The sale of a wife with the livestock in England
I recently watched the BBC series The Suffragettes presented by Amanda Vickery. There were shocking facts revealed in this series. For example, until 1991 it was legal for a man to rape his wife in marriage. Can you believe that? I cannot believe, through my own ignorance, that in my life time a law so discriminating existed.
We are supposed to be living in the 21st Century, but it is exactly this kind of statement that women were saying during the 20th Century. So except for women’s legal rights how much has really changed for women?
One sure thing that has changed is that it is no longer legal for a husband to sell his wife at the market as if she were a cow or sheep. What a quick and easy way for bored husbands to rid themselves of their inconvenient wives! As Amanda states, there were at least 300 sales of women in their best Sunday attire during the 19th and 20th Century, and the last wife to be sold in England was in 1928 in Wales for a whole £1. There is a great article on this if you’re interested, which can be found at: http://www.aitkenalexander.co.uk/suffragettes-forever-the-story-of-women-and-power/
What hasn’t changed quite as drastically, however, is the attitude towards the word feminist just as there were negative and derogative attitudes towards the word suffragette. This is obvious in the reactions one receives when using the word feminist, always a squeamish face, and the fact that we are still having to argue why feminist isn’t a dirty word. It is also evident, however, in the new and very old caricatures of both feminists and suffragettes that we can see online.
Take this modern day example:
And compare it with this of the suffragettes:
The suffragettes have their argument downplayed and patronised, “at the suffragette meetings you can hear some plain things – and see them too”, as if they’re to be stared at like zoo animals while their audience listen as they talk ‘plain things’.
Like the suffragettes, the modern day woman has also been intentionally made to look ugly and unfeminine. She has been portrayed as an angry, monstrous devil. The misogynist who won’t work for the woman who he thinks should be an assistant gets the top job even though he isn’t sure he has the right qualifications.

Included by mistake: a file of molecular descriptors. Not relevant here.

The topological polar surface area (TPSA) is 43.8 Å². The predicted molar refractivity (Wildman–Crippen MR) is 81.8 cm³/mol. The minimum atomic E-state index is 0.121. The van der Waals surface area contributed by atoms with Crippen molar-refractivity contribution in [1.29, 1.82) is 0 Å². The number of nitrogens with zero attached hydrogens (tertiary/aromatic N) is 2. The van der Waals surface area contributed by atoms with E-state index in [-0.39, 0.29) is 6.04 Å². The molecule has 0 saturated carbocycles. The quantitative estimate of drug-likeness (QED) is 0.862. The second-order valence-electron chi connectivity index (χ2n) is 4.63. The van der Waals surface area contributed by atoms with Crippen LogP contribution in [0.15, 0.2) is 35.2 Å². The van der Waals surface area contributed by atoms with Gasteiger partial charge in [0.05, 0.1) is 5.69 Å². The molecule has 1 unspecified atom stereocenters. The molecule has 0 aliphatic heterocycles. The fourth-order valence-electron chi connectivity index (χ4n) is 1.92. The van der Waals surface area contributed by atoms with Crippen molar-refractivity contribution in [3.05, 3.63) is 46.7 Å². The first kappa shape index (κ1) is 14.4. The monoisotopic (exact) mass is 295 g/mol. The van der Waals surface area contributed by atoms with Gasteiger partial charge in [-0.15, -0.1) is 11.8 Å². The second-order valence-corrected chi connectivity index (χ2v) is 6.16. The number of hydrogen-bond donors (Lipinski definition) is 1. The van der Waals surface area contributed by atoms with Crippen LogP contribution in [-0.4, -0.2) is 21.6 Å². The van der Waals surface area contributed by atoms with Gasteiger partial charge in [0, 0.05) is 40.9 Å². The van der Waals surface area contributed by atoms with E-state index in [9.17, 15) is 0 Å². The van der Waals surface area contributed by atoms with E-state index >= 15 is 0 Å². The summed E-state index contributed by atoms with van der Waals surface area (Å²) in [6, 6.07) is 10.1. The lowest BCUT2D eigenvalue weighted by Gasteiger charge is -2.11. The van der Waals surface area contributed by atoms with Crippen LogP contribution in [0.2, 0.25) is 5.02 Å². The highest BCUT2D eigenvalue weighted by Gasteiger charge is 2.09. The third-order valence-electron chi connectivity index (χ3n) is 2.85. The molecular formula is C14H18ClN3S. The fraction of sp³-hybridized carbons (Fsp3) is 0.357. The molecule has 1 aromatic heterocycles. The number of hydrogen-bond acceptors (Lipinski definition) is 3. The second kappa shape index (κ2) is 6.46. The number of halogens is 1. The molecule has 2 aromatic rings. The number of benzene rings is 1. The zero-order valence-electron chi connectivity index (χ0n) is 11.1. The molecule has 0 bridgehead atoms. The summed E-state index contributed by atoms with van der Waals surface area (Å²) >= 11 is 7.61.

A prime example of this kind of attitude towards women in top jobs today can be found in an experience MP Stella Creasy shared on The Suffragettes. She works in a male dominated parliament (20% women). She was told that she should use her Doctorate title rather than Miss because people are then likely to take her more seriously as she is a blonde woman in parliament. What does her hair colour or sex have to do with her knowledge, passion, and abilities in politics?
Another example, although less recent, can be found in this caricature of Margaret Thatcher. She had numerous caricatures made up of her, such as the one below, representing her as an ugly, hooked nose woman with all of her femininity and features as a woman transformed into monstrous or failed superhero qualities, as though it is not possible for such determination and power to mould with womanhood.
Over 350 years ago, in 1649, one Member of Parliament stated that women should be at home washing the dishes. This may not come as such a surprise to us now, but how is it then that in 2014 MP Stella Creasy received threats of rape when she had Jane Austin put on our £10 notes, and in 2015 Emma Watson was told to get back in the kitchen just before she discussed #HeForShe with Facebook?
It is my belief that if we are still having to talk about female equality, feminism, feminists etc. then there is still a major problem. There is a problem with sexism and equality that needs to be addressed. I am so pleased that Emma Watson and Amanda Vickery have bought the world’s attention back onto feminism and for beginning what I believe is another positive movement for women.